“But Zion said, ‘Adonai has forsaken me, Adonai has forgotten me.’ Can a mother forget the baby at her breast and have no compassion on the child she has borne? Though she may forget, I will not forget you!” (Isaiah [Yeshayahu] 39:14-15)

The Israeli Knesset chose the 27th of Nisan, usually the beginning of May, as Yom Hashoah, a day to remember the Holocaust. It is uncertain why this date was chosen, but it is linked with the end of the Warsaw Ghetto Uprising, one of the few instances of Jewish organized armed confrontation with their persecutors. It also falls one week before the celebration of Israel’s Independence Day, symbolically linking it with the fall of the old European-style Jew, and the birth of the modern Zionist, the strong, independent Sabra. It is possible to say that the Holocaust caused world opinion to show some favor to the founding of a Jewish state, and that the Jewish people saw once and for all that no matter how well-assimilated, no matter how indifferent to Zionism, they would only be safe in their own land, the land of Israel promised to them by Adonai.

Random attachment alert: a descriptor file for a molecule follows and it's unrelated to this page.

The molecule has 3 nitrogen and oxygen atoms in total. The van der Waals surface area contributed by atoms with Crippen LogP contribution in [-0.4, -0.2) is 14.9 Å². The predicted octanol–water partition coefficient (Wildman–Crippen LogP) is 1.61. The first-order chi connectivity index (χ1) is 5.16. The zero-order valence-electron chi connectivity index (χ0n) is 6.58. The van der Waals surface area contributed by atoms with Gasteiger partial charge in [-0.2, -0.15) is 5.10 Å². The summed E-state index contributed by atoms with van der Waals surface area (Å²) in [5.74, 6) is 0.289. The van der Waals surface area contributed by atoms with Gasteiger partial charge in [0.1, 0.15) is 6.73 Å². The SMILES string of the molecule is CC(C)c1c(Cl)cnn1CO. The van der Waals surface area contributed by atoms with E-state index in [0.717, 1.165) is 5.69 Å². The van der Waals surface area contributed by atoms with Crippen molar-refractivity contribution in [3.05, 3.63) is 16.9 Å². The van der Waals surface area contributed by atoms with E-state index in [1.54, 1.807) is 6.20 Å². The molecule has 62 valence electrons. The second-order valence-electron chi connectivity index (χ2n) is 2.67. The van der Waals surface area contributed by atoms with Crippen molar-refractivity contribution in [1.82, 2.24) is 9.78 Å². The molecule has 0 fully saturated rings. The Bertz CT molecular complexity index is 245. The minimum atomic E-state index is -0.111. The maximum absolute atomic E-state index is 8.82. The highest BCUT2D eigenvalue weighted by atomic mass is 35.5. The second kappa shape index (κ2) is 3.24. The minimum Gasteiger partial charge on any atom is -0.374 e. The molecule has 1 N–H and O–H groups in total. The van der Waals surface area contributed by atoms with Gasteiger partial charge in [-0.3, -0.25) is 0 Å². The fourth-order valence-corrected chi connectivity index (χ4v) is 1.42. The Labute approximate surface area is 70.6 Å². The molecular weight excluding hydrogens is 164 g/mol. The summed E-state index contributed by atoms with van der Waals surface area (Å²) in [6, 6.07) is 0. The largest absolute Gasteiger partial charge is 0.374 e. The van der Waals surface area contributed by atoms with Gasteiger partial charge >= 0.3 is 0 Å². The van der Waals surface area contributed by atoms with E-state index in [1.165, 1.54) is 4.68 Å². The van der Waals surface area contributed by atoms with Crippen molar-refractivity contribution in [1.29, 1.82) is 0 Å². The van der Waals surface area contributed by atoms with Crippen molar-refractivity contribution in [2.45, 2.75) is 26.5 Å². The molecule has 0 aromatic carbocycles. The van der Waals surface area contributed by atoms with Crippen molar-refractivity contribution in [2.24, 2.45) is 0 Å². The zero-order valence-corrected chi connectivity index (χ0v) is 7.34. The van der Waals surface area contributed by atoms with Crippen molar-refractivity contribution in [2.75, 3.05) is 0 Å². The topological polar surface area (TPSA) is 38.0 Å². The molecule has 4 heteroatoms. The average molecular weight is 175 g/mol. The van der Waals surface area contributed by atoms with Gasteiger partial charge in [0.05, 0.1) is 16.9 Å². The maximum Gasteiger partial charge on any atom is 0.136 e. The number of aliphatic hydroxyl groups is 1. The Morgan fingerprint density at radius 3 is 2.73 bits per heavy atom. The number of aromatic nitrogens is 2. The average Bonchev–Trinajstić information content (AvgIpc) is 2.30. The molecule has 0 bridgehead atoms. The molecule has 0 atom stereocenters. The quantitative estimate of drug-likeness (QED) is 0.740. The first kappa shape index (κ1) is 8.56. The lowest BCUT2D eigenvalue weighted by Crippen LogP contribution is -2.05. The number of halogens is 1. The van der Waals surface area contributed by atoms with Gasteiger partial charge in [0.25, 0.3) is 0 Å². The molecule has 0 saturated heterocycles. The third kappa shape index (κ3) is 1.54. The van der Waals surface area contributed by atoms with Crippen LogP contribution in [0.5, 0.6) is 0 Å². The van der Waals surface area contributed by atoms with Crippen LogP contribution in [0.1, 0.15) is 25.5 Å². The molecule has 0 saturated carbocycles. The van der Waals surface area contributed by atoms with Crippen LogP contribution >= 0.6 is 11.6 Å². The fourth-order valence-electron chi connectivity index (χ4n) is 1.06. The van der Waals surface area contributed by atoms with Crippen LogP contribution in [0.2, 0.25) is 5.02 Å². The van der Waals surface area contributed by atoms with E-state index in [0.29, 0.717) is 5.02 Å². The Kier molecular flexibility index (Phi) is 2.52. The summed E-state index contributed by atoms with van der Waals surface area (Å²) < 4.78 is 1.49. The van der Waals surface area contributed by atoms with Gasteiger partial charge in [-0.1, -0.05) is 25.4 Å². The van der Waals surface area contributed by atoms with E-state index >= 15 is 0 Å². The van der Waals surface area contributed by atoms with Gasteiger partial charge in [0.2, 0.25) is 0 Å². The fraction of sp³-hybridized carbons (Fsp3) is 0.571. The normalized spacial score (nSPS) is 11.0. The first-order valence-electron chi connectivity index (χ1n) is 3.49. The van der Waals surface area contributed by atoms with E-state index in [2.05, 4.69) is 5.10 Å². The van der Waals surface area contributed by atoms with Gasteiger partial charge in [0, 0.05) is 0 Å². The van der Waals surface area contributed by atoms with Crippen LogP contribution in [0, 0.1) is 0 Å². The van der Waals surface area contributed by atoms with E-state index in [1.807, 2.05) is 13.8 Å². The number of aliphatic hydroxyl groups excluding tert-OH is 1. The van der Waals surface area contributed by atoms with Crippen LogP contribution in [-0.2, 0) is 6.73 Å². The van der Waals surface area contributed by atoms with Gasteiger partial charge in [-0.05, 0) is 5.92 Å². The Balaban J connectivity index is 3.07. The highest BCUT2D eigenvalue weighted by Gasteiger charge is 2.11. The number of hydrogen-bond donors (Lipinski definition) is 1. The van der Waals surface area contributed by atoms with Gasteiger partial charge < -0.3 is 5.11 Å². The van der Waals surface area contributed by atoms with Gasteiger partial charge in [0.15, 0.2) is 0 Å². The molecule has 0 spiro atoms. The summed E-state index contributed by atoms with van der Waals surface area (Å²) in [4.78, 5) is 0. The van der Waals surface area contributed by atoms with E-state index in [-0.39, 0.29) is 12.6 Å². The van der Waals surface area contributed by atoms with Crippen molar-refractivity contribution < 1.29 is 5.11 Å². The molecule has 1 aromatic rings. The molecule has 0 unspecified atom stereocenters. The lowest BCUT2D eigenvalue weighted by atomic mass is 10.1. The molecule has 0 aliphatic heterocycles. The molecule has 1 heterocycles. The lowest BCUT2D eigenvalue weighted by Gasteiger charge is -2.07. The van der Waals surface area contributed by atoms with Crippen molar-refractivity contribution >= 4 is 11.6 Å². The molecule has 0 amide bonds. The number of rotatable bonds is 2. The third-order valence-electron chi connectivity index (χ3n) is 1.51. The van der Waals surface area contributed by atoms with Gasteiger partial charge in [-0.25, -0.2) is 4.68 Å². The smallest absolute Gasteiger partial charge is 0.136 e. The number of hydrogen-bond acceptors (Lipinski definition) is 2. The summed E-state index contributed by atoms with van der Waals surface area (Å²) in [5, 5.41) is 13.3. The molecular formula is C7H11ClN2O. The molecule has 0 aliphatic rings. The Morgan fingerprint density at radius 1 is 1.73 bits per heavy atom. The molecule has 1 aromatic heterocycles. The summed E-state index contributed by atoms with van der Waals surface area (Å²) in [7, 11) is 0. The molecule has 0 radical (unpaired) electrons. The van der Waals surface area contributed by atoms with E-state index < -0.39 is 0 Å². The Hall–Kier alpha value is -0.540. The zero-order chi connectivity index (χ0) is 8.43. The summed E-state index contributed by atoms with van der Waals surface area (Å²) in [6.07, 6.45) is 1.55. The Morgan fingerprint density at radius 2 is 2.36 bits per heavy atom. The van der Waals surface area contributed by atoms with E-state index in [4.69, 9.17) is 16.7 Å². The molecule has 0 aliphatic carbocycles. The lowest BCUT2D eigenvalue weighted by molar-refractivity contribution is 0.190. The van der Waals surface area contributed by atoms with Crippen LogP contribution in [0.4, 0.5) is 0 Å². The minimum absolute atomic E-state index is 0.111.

About The Author

Rabbi at Bet Shalom Messianic Congregation | + posts

Rabbi Amnon and Rebbetzin Lynette Shor are international conference speakers on prophetic subjects, the Middle East conflict, Biblical holidays, and Jewish cultural life. Rabbi Shor has appeared on many radio and television programs which include CBS, CBN, TBN, and Jewish Voice. He has also worked with Promise Keepers as the international liaison to Israel and the Middle East, and with the Road to Jerusalem Ministry as global spokesman.

Rabbi Amnon Shor, was born in Israel to an orthodox Jewish family. His grandfather Zachariah was a Rabbi in the local synagogue. Rabbi Shor learned the Old Testament and the Jewish Law from early childhood. After his service in the Israeli Army, where he fought the Egyptian Army in the 1973 Yom Kippur War, he set out to see the world working for EL-AL Israel’s Airlines , where he met his wife of 41 years Lynette. They have three children and seven grandchildren.